Today I have a fab guest post from the lovely Louise Cole in celebration on the release of her YA Thriller The Devil’s Poetry.
The Devil’s Poetry was released on the 13th June and you can see a spotlight post on the book here.
So today Louise is chatting to use about her Literary Influences….
Callie’s world will be lost to war – unless she can unlock the magic of an ancient manuscript. She and her friends will be sent to the front line. Many of them won’t come back. When a secret order tells her she can bring peace by reading from a book, it seems an easy solution – too easy. Callie soon finds herself hunted, trapped between desperate allies and diabolical enemies. The Order is every bit as ruthless as the paranormal Cadaveri.
Callie can only trust two people – her best friend and her ex-marine bodyguard. And they are on different sides. She must decide: how far will she go to stop a war?
Dare she read this book? What’s the price – and who pays it?
Commended in the Yeovil Prize 2016, this is an action-packed blend of adventure, fantasy and love story.
Top 10 Literary Influences
When Tales of Yesterday asked me for my top 10 fictional inspirations, I really had to sit and think. It’s one of those questions that you are sure you’ll be able to answer and then, the more you consider it, the further a true answer seems to run.
Like most writers I’ve been an avid reader since I was very small, so my first pick has to come from those books which seeded my love of story. My wonder at being able to escape into another world, live other lives. That sense of magic from being totally absorbed in a new book.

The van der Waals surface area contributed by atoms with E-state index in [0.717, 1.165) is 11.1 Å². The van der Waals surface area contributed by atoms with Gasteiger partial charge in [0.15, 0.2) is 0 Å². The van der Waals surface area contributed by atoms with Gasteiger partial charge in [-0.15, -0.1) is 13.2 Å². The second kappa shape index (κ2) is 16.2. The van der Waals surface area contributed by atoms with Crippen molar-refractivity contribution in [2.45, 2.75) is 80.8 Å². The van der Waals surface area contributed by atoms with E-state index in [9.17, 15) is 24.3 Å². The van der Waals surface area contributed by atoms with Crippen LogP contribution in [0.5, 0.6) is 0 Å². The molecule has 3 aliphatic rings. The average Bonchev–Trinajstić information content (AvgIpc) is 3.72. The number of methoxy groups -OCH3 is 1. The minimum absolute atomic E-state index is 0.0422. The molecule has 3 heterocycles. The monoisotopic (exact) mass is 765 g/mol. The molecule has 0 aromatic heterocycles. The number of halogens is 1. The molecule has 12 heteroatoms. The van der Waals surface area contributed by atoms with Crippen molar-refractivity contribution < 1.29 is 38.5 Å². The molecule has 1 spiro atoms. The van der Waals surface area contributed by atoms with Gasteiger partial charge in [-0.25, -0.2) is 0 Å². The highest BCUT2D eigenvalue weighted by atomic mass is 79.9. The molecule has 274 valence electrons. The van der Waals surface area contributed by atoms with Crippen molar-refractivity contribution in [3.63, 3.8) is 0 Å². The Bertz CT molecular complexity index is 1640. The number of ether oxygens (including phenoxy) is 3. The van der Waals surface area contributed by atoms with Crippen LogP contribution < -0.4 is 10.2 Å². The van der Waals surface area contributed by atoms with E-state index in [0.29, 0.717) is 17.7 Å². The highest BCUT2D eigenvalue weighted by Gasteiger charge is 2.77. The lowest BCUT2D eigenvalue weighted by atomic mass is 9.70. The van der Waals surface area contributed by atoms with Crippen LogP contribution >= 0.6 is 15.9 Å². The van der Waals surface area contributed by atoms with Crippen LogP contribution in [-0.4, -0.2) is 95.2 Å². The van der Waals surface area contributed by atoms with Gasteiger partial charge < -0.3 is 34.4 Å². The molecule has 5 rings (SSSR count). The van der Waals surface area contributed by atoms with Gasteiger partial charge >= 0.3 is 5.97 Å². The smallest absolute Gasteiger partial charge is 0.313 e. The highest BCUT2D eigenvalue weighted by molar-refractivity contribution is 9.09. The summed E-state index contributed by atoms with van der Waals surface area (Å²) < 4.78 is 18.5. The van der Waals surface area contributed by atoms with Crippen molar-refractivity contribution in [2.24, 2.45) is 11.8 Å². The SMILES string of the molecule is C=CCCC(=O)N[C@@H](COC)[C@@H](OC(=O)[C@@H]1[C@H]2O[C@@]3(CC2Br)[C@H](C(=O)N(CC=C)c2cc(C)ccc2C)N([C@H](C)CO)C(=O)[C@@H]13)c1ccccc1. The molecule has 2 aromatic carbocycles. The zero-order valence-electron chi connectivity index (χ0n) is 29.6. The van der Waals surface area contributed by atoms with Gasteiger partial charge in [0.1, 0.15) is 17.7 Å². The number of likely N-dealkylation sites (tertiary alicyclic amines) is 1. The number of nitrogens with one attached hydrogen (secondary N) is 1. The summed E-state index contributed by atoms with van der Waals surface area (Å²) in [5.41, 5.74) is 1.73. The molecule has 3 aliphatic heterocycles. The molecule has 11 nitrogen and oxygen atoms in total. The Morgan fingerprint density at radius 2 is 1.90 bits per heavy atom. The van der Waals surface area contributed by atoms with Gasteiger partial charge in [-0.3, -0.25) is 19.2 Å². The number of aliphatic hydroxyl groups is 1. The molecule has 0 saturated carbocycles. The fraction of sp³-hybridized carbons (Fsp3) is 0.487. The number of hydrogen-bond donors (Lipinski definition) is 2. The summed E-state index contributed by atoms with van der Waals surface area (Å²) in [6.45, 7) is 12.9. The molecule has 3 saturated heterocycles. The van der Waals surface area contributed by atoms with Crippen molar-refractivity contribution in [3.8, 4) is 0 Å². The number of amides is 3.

The first book I can remember wanting to live in was Judith Berrisford’s Jackie Won a Pony – I warned you I was going way back to childhood. I suspect my first attempts at writing a story were my own pony books, now mercifully lost to my mother’s ruthless housecleaning. Berrisford led me on to other wonderful novelists like Patricia Leitch and, of course, Monica Dickens.
The next significant influence was KM Peyton. Peyton created whole worlds – and stories that, amazingly, went beyond horses, a development I wasn’t entirely convinced by when I was 12 – but she also created characters with depth. People who grew and changed. The discovery of characters like Ruth Hollis, who was growing up just a little ahead of me, or Flambards Christina Parsons, helped shaped my sense of how complex people could be. And how very interesting it was to watch them ‘put away childish things’ and become adults. It didn’t hurt that all those books featured men I fancied like mad. (Mind you, I always fancied the slightly brutish Mark over scared-of-horses William, which just shows that literature can’t teach you everything.)
3 & 4
By now I’m starting to perceive that there is a whole world of literature around me. The books that finally settled in my soul and I believe shaped me as a writer are….
Mary Stewart’s The Crystal Cave trilogy and Tolkien’s Lord of the Rings. (I never did like The Hobbit.) They probably share the responsibility of ruining me for literary fiction. Although I later read English at Oxford and paid due homage to all the classics of the English cannon, nothing has ever exerted so strong a pull on my imagination. I never wanted to be a character in Dickensian London or George Elliot’s Middlemarch… but Middle earth? I’d go in a heartbeat, orcs and all.
OK, so this will seem an odd choice after the childish escapism and epic fantasy I’ve listed so far. Jane Austen. I remember reading Austen at a teacher’s suggestion when I was 11 and just not getting it. I wasn’t old enough to understand her wit or her beautiful control of language. But I got there. There’s probably no other author who has taught me as much about economy or restraint as a writer, or about affectionately showing your characters in all their flaws. In The Devil’s Poetry, Callie probably has quite a lot in common with Austen’s Emma, although I hadn’t thought of that before writing this piece – she too misinterprets and makes poor choices and has to grow past her self-obsession to really understand what other people want and need.